“You can’t reach a goal you haven’t set.” During Small Business Week, I’m helping you “Make this Your Year to Grow.” If you want to grow, one of the most important steps is to develop a plan for growth – and then make planning an ongoing process of your company.
Now, don’t get worried that I’m going to make you sit down and write a long, detailed business plan. It’s the PLANNING, not the PLAN, that’s important. The planning process itself brings you the biggest benefits – examining your business, figuring out what’s profitable, identifying threats and opportunities, making decisions.
Of course, some great companies have been developed from detailed, written business plans. VistaPrint – the leading online printing and marketing company for small businesses – was started when founder Robert Keane wrote a business plan for a graduate business school class. Seth Goldman wrote a business plan with his Yale School of Management professor for the company they named Honest Tea. They later sold to Coca Cola.
Both Keane and Goldman made decisions during their business plan process that led to phenomenal growth and still underpin their highly successful companies today. (You can read Honest Tea’s original business plan here.)
Business planning isn’t just for start-ups, either. It’s a vital tool for long-term survival and success, especially for a small business. I recommend developing an annual business plan every year.
I’m such a strong believer in planning that this year, I’ve hired a strategic planning consultant, Joy Taylor of Taygan Point Consulting Group, based in Lambertville, New Jersey (www.tayganpoint.com).
“Hope is not a strategy,” said Taylor. “You must plan for what you wish to achieve. There are elements to success and you must plan for them. You need a vision for growth and know the strategic imperatives for achieving that growth. It won’t just happen. And you must take small pieces at a time.”
Although Taylor often works with huge global companies, she stresses the importance of ongoing planning for small businesses.
“The smaller the business the more focused you need to be, the more you need to plan,” Taylor continued. “If you don’t plan, then any ‘shiny object’ seems like a good idea. In order to maintain focus, you must have a plan. And planning is not a one-time thing.”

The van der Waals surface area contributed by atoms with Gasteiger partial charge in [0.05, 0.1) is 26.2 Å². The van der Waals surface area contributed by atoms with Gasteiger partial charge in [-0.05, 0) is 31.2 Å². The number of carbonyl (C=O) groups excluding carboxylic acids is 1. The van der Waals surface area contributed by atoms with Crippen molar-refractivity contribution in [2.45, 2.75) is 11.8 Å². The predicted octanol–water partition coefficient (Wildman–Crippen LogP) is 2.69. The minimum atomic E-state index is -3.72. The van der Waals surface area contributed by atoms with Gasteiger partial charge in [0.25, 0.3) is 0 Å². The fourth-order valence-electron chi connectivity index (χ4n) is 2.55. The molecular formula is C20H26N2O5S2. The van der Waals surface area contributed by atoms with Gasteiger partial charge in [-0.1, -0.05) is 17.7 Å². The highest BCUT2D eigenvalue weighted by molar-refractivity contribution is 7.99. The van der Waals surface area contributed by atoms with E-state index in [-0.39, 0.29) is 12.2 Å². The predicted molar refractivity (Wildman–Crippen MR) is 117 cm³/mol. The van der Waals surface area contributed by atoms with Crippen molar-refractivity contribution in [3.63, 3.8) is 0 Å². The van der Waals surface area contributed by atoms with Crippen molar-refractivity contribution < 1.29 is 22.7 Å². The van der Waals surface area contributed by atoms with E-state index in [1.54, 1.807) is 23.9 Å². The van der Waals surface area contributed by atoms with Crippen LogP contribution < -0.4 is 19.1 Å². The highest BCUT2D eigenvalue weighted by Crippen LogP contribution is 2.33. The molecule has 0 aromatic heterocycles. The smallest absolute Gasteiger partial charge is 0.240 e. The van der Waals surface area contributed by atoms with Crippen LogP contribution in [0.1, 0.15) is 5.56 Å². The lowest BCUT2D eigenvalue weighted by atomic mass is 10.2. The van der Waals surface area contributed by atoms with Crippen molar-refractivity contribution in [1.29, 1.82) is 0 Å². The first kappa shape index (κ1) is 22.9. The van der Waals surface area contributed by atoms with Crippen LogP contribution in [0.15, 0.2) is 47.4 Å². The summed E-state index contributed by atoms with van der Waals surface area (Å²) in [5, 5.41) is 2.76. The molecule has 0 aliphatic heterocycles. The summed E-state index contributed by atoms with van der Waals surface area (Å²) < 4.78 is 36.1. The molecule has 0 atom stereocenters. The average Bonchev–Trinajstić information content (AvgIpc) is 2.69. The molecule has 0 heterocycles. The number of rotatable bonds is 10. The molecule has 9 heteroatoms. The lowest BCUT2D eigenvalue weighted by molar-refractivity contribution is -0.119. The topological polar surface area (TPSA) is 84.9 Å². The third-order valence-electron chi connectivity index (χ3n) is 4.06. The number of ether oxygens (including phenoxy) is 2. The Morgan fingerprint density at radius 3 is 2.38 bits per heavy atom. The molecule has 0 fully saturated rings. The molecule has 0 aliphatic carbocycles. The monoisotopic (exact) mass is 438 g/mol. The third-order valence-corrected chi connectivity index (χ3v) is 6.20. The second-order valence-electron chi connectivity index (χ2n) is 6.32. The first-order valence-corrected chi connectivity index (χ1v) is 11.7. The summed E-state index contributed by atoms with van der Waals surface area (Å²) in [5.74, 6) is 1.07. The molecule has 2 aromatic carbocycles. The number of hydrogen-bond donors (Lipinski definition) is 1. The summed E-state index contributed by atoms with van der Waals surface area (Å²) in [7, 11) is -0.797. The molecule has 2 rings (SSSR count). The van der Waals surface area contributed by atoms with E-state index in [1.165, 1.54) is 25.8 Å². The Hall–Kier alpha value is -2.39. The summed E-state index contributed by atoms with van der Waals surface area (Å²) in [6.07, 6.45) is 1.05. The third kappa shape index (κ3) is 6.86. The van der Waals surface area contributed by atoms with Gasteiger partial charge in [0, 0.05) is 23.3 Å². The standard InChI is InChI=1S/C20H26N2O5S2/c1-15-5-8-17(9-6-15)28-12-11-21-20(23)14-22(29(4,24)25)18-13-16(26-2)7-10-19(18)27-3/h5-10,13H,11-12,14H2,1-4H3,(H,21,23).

That’s why I recommend that every business – no matter how small, even a one-person company – develop an annual plan.
Developing an annual business plan is a way to step back from the daily grind, set goals, and decide on the best strategies for reaching those goals in the coming year. It’s like looking at your GPS –looking at where you’ve been, where you want to go, and the best way to get there.
Remember Rhonda’s Rule: If you don’t know where you’re going, you won’t know when you’re lost.
During your planning session for growth follow these steps:
- Evaluate the past. What’s worked and what hasn’t.
- List your goals. How much money you want to make; changes in products/services and your marketing and operations.
- Get specific. With each goal, add a specific number.
- Identify the steps necessary to achieve objectives.
- Estimate costs. Put a dollar figure next to each step.
- Estimate time expenditure.
- Delegate responsibilities. Determine who’ll be responsible and how many people are needed.
- Prioritize and conduct a reality check. Are you overly ambitious?
- Gain consensus. Are all affected parties willing to commit?
- Set deadlines.
- Write everything down. You now have an action plan with goals, deadlines, and job assignments.
One tool to help in your annual planning is to do a SWOT analysis. SWOT stands for Strengths, Weaknesses, Opportunities, and Threats. A SWOT analysis is a quick way to evaluate your business – to see where you’re vulnerable and where you can likely succeed.
At least twice, my annual business plan process saved my own company.
Years ago, I was hired by a large software corporation to conduct business planning workshops for their resellers around the world. It was a great gig – Barcelona, Sydney, London. But I got far more than some fabulous trips. As I helped other entrepreneurs craft business plans for growth, I asked one of my employees, “Why aren’t we doing this?”
So we put an annual business plan process in place. In our first planning session, we identified a threat – too much income coming from one distributor – and diversified. A few years later, that distributor went bankrupt, but the decision we made earlier saved the company.
In our January, 2009 planning session, we were faced with probably the greatest threat. It was the height of the recession, sales had plummeted. In our planning meeting, we evaluated every potential income stream. We declared it our “spaghetti year” – throwing everything against the wall to see what would stick. A lot did. The following year we had record-breaking sales. Planning works.
Small Business Week Do-It-Now Action Items:
- Download the SWOT worksheet to identify your company’s strengths, weaknesses, opportunities and threats.
- Make a list of your goals for the coming year – be specific!
- Set a date for your planning session – even if it’s just you.
- Find an offsite location—your home, a conference room, a café
- Consider hiring an outside consultant to help you plan
Copyright, Rhonda Abrams, 2015
This article originally ran in USA Today on May 5, 2015